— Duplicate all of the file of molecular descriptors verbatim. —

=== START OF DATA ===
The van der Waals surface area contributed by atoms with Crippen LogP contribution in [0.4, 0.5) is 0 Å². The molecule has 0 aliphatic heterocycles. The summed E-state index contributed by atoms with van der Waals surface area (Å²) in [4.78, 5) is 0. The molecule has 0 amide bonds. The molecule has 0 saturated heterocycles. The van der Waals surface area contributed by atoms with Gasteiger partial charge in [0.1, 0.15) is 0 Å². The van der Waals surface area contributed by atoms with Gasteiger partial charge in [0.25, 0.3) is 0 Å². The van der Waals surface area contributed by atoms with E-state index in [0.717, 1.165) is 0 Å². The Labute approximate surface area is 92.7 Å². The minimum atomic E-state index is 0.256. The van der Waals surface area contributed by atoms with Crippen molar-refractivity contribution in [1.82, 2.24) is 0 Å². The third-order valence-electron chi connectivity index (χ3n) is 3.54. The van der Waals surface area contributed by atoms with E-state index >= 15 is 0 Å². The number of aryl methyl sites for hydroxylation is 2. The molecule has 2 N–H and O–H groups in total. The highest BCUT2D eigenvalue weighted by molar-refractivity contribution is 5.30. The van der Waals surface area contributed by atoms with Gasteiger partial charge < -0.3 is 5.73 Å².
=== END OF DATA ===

The van der Waals surface area contributed by atoms with Crippen LogP contribution in [0.4, 0.5) is 0 Å². The molecule has 0 aliphatic heterocycles. The summed E-state index contributed by atoms with van der Waals surface area (Å²) in [4.78, 5) is 0. The molecule has 0 amide bonds. The molecule has 0 saturated heterocycles. The van der Waals surface area contributed by atoms with Gasteiger partial charge in [0.1, 0.15) is 0 Å². The van der Waals surface area contributed by atoms with Gasteiger partial charge in [0.25, 0.3) is 0 Å². The van der Waals surface area contributed by atoms with E-state index in [0.717, 1.165) is 0 Å². The Labute approximate surface area is 92.7 Å². The minimum atomic E-state index is 0.256. The van der Waals surface area contributed by atoms with Crippen molar-refractivity contribution in [1.82, 2.24) is 0 Å². The third-order valence-electron chi connectivity index (χ3n) is 3.54. The van der Waals surface area contributed by atoms with E-state index >= 15 is 0 Å². The number of aryl methyl sites for hydroxylation is 2. The molecule has 2 N–H and O–H groups in total. The highest BCUT2D eigenvalue weighted by molar-refractivity contribution is 5.30. The van der Waals surface area contributed by atoms with Gasteiger partial charge < -0.3 is 5.73 Å².